Searching over 5,500,000 cases.


searching
Buy This Entire Record For $7.95

Download the entire decision to receive the complete text, official citation,
docket number, dissents and concurrences, and footnotes for this case.

Learn more about what you receive with purchase of this case.

Cox Operating, L.L.C. v. Settoon Towing, LLC

United States District Court, E.D. Louisiana

May 31, 2018

COX OPERATING, L.L.C.
v.
SETTOON TOWING, LLC ET AL.

         SECTION I

          ORDER AND REASONS

          LANCE M. AFRICK UNITED STATES DISTRICT JUDGE.

         The parties accept the following facts as true for purposes of the present motion.[1]

         In September 2016, plaintiff Cox Operating, L.L.C. (“Cox”) owned a well in Quarantine Bay, Plaquemines Parish. Cox had this well insured. The insurance policy covering the well at that time provided that “a 10% No. Claims Bonus [was] payable at expiry subject to total gross earned premium exceeding USD2, 000, 000 hereon.”[2] Thus, if Cox did not submit any claims under such policy, then the insurer would refund Cox 10% of Cox's total premium amount for the policy period, assuming that total premium amount exceeded $2, 000, 000, which it did. On the other hand, if Cox did submit a claim, then no such refund would issue.

         A vessel owned by defendant Settoon Towing, LLC (“Settoon”) allided with the well on September 13, 2016. As a result of this allision, Cox submitted a claim under the policy and became obligated to repay the “no claims bonus, ” which the insurer had prepaid to Cox.[3] This claim was the only claim that Cox filed during the policy period.

         Before the Court is a motion for partial summary judgment filed by Settoon Towing, LLC (“Settoon”), which plaintiff Cox Operating, L.L.C. (“Cox”) opposes. Settoon's motion raises two legal questions:

1. Is Cox precluded, as a matter of law, from pursuing recovery of the “no claims bonus”?
2. If no, then does the collateral source rule bar Settoon from introducing evidence of a second insurance policy held by Cox that insured it against the loss of the “no claims bonus”?

         After considering the parties' arguments and the applicable law, the Court answers no to the first question, and yes to the second.

         I.

         Summary judgment is proper when, after reviewing the pleadings, the discovery and disclosure materials on file, and any affidavits, the court determines that there is no genuine dispute of material fact. See Fed. R. Civ. P. 56. “[A] party seeking summary judgment always bears the initial responsibility of informing the district court of the basis for its motion and identifying those portions of [the record] which it believes demonstrate the absence of a genuine issue of material fact.” Celotex Corp. v. Catrett, 477 U.S. 317, 323 (1986). The party seeking summary judgment need not produce evidence negating the existence of material fact, but need only point out the absence of evidence supporting the other party's case. Id.; Fontenot v. Upjohn Co., 780 F.2d 1190, 1195 (5th Cir. 1986).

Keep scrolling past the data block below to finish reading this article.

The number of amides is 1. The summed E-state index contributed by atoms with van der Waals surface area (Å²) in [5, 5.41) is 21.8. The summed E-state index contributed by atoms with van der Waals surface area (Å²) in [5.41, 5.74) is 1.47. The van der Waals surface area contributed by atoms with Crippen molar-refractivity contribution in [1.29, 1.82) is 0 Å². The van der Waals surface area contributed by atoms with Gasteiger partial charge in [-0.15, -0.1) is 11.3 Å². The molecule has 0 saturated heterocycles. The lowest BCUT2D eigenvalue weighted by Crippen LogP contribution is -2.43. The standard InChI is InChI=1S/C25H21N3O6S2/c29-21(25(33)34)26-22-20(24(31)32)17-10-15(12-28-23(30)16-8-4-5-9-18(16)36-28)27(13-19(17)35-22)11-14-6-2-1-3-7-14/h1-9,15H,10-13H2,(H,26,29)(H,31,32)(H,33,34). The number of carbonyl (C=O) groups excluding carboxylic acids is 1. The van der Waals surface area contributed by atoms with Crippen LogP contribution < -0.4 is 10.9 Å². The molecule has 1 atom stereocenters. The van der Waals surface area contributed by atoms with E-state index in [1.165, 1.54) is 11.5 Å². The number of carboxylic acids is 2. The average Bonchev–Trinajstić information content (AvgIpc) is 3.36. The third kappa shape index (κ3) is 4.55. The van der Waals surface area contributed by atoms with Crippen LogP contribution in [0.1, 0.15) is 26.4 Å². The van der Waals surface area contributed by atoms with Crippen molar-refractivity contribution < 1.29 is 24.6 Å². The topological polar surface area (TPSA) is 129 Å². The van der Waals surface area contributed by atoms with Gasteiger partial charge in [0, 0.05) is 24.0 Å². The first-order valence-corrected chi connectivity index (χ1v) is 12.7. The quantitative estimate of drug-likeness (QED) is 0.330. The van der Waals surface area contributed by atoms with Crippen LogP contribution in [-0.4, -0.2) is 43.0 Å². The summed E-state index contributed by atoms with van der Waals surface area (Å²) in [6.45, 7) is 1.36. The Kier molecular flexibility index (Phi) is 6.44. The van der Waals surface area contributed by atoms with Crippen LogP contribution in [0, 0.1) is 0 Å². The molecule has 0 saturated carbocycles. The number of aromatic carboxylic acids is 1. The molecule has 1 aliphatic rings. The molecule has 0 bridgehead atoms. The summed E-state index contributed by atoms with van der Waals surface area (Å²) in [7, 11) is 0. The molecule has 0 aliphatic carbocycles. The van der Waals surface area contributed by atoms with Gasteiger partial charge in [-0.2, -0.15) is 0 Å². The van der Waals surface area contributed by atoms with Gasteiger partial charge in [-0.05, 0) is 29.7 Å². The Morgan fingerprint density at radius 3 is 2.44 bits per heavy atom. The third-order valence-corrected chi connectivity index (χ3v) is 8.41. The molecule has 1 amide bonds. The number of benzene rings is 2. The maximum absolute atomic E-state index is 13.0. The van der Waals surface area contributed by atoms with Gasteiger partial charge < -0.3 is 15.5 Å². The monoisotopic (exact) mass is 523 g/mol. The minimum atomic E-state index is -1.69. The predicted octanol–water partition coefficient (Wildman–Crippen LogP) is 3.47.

Once the party seeking summary judgment carries its initial burden, the nonmoving party must come forward with specific facts showing that there is a genuine dispute of material fact for trial. Matsushita Elec. Indus. Co. v. Zenith Radio Corp., 475 U.S. 574, 587 (1986). The showing of a genuine issue of material fact is not satisfied by creating “‘some metaphysical doubt as to the material facts, ' by ‘conclusory allegations, ' by ‘unsubstantiated assertions, ' or by only a ‘scintilla' of evidence.” Little v. Liquid Air Corp., 37 F.3d 1069, 1075 (5th Cir. 1994) (citations omitted). Instead, a genuine issue of material fact exists when the “evidence is such that a reasonable jury could return a verdict for the nonmoving party.” Anderson v. Liberty Lobby, Inc., 477 U.S. 242, 248 (1986).

         The party responding to the motion for summary judgment may not rest upon the pleadings, but must identify specific facts that establish a genuine issue. Id. However, the nonmoving party's evidence “is to be believed, and all justifiable inferences are to be drawn in [the nonmoving party's] favor.” Id. at 255; see also Hunt v. Cromartie, 526 U.S. 541, 552 (1999).

         Moreover, “[a]lthough the substance or content of the evidence submitted to support or dispute a fact on summary judgment must be admissible . . ., the material may be presented in a form that would not, in itself, be admissible at trial.” Lee v. Offshore Logistical & Transp., LLC, 859 F.3d 353, 355 (5th Cir. 2017) (quoting 11 Moore's Federal Practice-Civil ¶ 56.91 (2017)). “This flexibility allows the court to consider the evidence that would likely be admitted at trial . . . without imposing on parties the time and expense it takes to authenticate everything in the record.” Maurer v. Independence Town, No. 16-30673, 2017 WL 3866561, at *3 (5th Cir. Sept. 5, 2017).

         II.

...


Buy This Entire Record For $7.95

Download the entire decision to receive the complete text, official citation,
docket number, dissents and concurrences, and footnotes for this case.

Learn more about what you receive with purchase of this case.